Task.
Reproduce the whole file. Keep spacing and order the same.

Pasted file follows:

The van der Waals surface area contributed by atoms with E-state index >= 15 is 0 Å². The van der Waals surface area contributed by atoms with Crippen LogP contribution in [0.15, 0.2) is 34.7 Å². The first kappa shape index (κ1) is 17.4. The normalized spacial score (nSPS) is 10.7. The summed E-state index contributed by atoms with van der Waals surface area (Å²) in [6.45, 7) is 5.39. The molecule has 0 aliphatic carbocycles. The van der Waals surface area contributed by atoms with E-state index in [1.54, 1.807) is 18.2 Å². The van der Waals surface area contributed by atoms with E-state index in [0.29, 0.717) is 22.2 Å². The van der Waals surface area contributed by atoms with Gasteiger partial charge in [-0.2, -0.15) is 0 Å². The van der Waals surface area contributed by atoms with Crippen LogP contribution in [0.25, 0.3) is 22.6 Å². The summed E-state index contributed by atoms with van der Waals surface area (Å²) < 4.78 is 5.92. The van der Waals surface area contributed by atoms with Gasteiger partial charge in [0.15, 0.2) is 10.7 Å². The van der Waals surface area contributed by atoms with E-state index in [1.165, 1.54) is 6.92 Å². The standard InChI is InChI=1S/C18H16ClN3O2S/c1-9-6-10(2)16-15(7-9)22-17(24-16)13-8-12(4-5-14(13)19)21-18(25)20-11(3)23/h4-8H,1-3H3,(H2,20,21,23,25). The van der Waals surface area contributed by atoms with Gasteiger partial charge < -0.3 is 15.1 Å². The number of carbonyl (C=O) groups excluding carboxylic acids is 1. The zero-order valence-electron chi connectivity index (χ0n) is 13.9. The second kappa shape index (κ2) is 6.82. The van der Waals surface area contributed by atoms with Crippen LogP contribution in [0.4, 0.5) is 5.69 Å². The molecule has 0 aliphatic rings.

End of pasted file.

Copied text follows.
The van der Waals surface area contributed by atoms with E-state index >= 15 is 0 Å². The van der Waals surface area contributed by atoms with Crippen LogP contribution in [0.15, 0.2) is 34.7 Å². The first kappa shape index (κ1) is 17.4. The normalized spacial score (nSPS) is 10.7. The summed E-state index contributed by atoms with van der Waals surface area (Å²) in [6.45, 7) is 5.39. The molecule has 0 aliphatic carbocycles. The van der Waals surface area contributed by atoms with E-state index in [1.54, 1.807) is 18.2 Å². The van der Waals surface area contributed by atoms with E-state index in [0.29, 0.717) is 22.2 Å². The van der Waals surface area contributed by atoms with Gasteiger partial charge in [-0.2, -0.15) is 0 Å². The van der Waals surface area contributed by atoms with Crippen LogP contribution in [0.25, 0.3) is 22.6 Å². The summed E-state index contributed by atoms with van der Waals surface area (Å²) < 4.78 is 5.92. The van der Waals surface area contributed by atoms with Gasteiger partial charge in [0.15, 0.2) is 10.7 Å². The van der Waals surface area contributed by atoms with E-state index in [1.165, 1.54) is 6.92 Å². The standard InChI is InChI=1S/C18H16ClN3O2S/c1-9-6-10(2)16-15(7-9)22-17(24-16)13-8-12(4-5-14(13)19)21-18(25)20-11(3)23/h4-8H,1-3H3,(H2,20,21,23,25). The van der Waals surface area contributed by atoms with Gasteiger partial charge < -0.3 is 15.1 Å². The number of carbonyl (C=O) groups excluding carboxylic acids is 1. The zero-order valence-electron chi connectivity index (χ0n) is 13.9. The second kappa shape index (κ2) is 6.82. The van der Waals surface area contributed by atoms with Crippen LogP contribution in [0.4, 0.5) is 5.69 Å². The molecule has 0 aliphatic rings.